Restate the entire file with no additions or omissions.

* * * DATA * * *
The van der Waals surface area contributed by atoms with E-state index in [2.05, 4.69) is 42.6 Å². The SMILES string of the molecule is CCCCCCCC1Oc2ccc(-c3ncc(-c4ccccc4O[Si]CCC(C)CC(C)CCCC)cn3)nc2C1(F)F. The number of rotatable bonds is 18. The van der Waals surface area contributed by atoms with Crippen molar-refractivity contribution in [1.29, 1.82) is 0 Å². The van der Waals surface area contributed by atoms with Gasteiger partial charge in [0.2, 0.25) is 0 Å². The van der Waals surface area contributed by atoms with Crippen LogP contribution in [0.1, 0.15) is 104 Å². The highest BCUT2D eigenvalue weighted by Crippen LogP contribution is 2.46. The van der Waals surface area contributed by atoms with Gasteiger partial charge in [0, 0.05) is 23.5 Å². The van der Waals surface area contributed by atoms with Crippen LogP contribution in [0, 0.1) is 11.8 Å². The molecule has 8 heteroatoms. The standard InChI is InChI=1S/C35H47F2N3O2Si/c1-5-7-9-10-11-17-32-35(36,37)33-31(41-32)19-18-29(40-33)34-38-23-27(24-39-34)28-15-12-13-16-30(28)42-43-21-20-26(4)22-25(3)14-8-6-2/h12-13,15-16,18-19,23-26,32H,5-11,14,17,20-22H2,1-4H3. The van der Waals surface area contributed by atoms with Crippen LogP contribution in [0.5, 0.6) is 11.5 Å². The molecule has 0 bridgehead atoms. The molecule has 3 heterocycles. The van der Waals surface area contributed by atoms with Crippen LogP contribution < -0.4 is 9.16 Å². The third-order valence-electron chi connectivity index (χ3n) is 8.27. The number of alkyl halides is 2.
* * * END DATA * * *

The van der Waals surface area contributed by atoms with E-state index in [2.05, 4.69) is 42.6 Å². The SMILES string of the molecule is CCCCCCCC1Oc2ccc(-c3ncc(-c4ccccc4O[Si]CCC(C)CC(C)CCCC)cn3)nc2C1(F)F. The number of rotatable bonds is 18. The van der Waals surface area contributed by atoms with Crippen molar-refractivity contribution in [1.29, 1.82) is 0 Å². The van der Waals surface area contributed by atoms with Gasteiger partial charge in [0.2, 0.25) is 0 Å². The van der Waals surface area contributed by atoms with Crippen LogP contribution in [0.1, 0.15) is 104 Å². The highest BCUT2D eigenvalue weighted by Crippen LogP contribution is 2.46. The van der Waals surface area contributed by atoms with Gasteiger partial charge in [0, 0.05) is 23.5 Å². The van der Waals surface area contributed by atoms with Crippen LogP contribution in [0, 0.1) is 11.8 Å². The molecule has 8 heteroatoms. The standard InChI is InChI=1S/C35H47F2N3O2Si/c1-5-7-9-10-11-17-32-35(36,37)33-31(41-32)19-18-29(40-33)34-38-23-27(24-39-34)28-15-12-13-16-30(28)42-43-21-20-26(4)22-25(3)14-8-6-2/h12-13,15-16,18-19,23-26,32H,5-11,14,17,20-22H2,1-4H3. The van der Waals surface area contributed by atoms with Crippen LogP contribution in [0.5, 0.6) is 11.5 Å². The molecule has 0 bridgehead atoms. The molecule has 3 heterocycles. The van der Waals surface area contributed by atoms with Crippen LogP contribution < -0.4 is 9.16 Å². The third-order valence-electron chi connectivity index (χ3n) is 8.27. The number of alkyl halides is 2.